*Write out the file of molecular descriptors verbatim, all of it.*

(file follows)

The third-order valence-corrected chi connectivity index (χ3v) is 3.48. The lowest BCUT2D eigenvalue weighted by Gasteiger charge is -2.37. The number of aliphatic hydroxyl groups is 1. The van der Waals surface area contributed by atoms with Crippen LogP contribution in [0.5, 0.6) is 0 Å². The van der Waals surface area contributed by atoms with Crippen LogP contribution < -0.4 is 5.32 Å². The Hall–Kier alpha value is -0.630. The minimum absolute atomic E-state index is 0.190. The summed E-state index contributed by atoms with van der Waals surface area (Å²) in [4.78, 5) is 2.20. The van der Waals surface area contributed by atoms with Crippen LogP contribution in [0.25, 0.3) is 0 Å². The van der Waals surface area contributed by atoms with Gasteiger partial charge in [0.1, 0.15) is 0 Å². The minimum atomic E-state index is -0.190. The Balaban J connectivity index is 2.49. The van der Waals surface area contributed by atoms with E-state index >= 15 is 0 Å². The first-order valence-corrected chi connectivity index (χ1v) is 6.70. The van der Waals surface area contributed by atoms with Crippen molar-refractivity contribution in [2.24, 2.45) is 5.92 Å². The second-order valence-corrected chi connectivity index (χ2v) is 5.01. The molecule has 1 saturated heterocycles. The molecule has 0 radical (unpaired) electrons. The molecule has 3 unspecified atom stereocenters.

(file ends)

The third-order valence-corrected chi connectivity index (χ3v) is 3.48. The lowest BCUT2D eigenvalue weighted by Gasteiger charge is -2.37. The number of aliphatic hydroxyl groups is 1. The van der Waals surface area contributed by atoms with Crippen LogP contribution in [0.5, 0.6) is 0 Å². The van der Waals surface area contributed by atoms with Crippen LogP contribution < -0.4 is 5.32 Å². The Hall–Kier alpha value is -0.630. The minimum absolute atomic E-state index is 0.190. The summed E-state index contributed by atoms with van der Waals surface area (Å²) in [4.78, 5) is 2.20. The van der Waals surface area contributed by atoms with Crippen LogP contribution in [0.25, 0.3) is 0 Å². The van der Waals surface area contributed by atoms with Gasteiger partial charge in [0.1, 0.15) is 0 Å². The minimum atomic E-state index is -0.190. The Balaban J connectivity index is 2.49. The van der Waals surface area contributed by atoms with E-state index >= 15 is 0 Å². The first-order valence-corrected chi connectivity index (χ1v) is 6.70. The van der Waals surface area contributed by atoms with Crippen molar-refractivity contribution in [2.24, 2.45) is 5.92 Å². The second-order valence-corrected chi connectivity index (χ2v) is 5.01. The molecule has 1 saturated heterocycles. The molecule has 0 radical (unpaired) electrons. The molecule has 3 unspecified atom stereocenters.